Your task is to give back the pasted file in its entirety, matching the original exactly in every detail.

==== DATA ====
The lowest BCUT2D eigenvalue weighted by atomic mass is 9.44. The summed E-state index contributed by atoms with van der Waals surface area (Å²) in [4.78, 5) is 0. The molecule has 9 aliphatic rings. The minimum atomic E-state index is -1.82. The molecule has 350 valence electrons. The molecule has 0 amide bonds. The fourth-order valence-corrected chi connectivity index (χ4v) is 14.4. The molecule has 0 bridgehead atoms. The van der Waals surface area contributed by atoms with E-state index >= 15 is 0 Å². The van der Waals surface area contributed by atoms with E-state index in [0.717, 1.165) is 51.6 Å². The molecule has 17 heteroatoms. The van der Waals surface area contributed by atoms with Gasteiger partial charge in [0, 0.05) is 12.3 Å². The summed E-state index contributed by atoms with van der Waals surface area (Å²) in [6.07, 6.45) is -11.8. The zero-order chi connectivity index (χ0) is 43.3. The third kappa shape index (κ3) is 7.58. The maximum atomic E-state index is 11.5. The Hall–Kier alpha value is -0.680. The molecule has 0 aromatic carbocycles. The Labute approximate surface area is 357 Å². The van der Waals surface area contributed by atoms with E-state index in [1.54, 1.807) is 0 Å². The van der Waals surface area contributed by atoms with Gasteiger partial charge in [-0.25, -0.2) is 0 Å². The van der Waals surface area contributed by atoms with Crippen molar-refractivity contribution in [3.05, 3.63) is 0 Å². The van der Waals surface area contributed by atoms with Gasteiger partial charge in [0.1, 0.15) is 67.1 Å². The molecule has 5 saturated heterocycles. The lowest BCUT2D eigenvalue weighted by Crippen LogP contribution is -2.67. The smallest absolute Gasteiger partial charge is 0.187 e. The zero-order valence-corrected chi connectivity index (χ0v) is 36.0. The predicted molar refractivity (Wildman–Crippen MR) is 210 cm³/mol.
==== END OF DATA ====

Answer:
The lowest BCUT2D eigenvalue weighted by atomic mass is 9.44. The summed E-state index contributed by atoms with van der Waals surface area (Å²) in [4.78, 5) is 0. The molecule has 9 aliphatic rings. The minimum atomic E-state index is -1.82. The molecule has 350 valence electrons. The molecule has 0 amide bonds. The fourth-order valence-corrected chi connectivity index (χ4v) is 14.4. The molecule has 0 bridgehead atoms. The van der Waals surface area contributed by atoms with E-state index >= 15 is 0 Å². The van der Waals surface area contributed by atoms with E-state index in [0.717, 1.165) is 51.6 Å². The molecule has 17 heteroatoms. The van der Waals surface area contributed by atoms with Gasteiger partial charge in [0, 0.05) is 12.3 Å². The summed E-state index contributed by atoms with van der Waals surface area (Å²) in [6.07, 6.45) is -11.8. The zero-order chi connectivity index (χ0) is 43.3. The third kappa shape index (κ3) is 7.58. The maximum atomic E-state index is 11.5. The Hall–Kier alpha value is -0.680. The molecule has 0 aromatic carbocycles. The Labute approximate surface area is 357 Å². The van der Waals surface area contributed by atoms with E-state index in [1.54, 1.807) is 0 Å². The van der Waals surface area contributed by atoms with Gasteiger partial charge in [-0.25, -0.2) is 0 Å². The van der Waals surface area contributed by atoms with Crippen molar-refractivity contribution in [3.05, 3.63) is 0 Å². The van der Waals surface area contributed by atoms with Gasteiger partial charge in [0.1, 0.15) is 67.1 Å². The molecule has 5 saturated heterocycles. The lowest BCUT2D eigenvalue weighted by Crippen LogP contribution is -2.67. The smallest absolute Gasteiger partial charge is 0.187 e. The zero-order valence-corrected chi connectivity index (χ0v) is 36.0. The predicted molar refractivity (Wildman–Crippen MR) is 210 cm³/mol.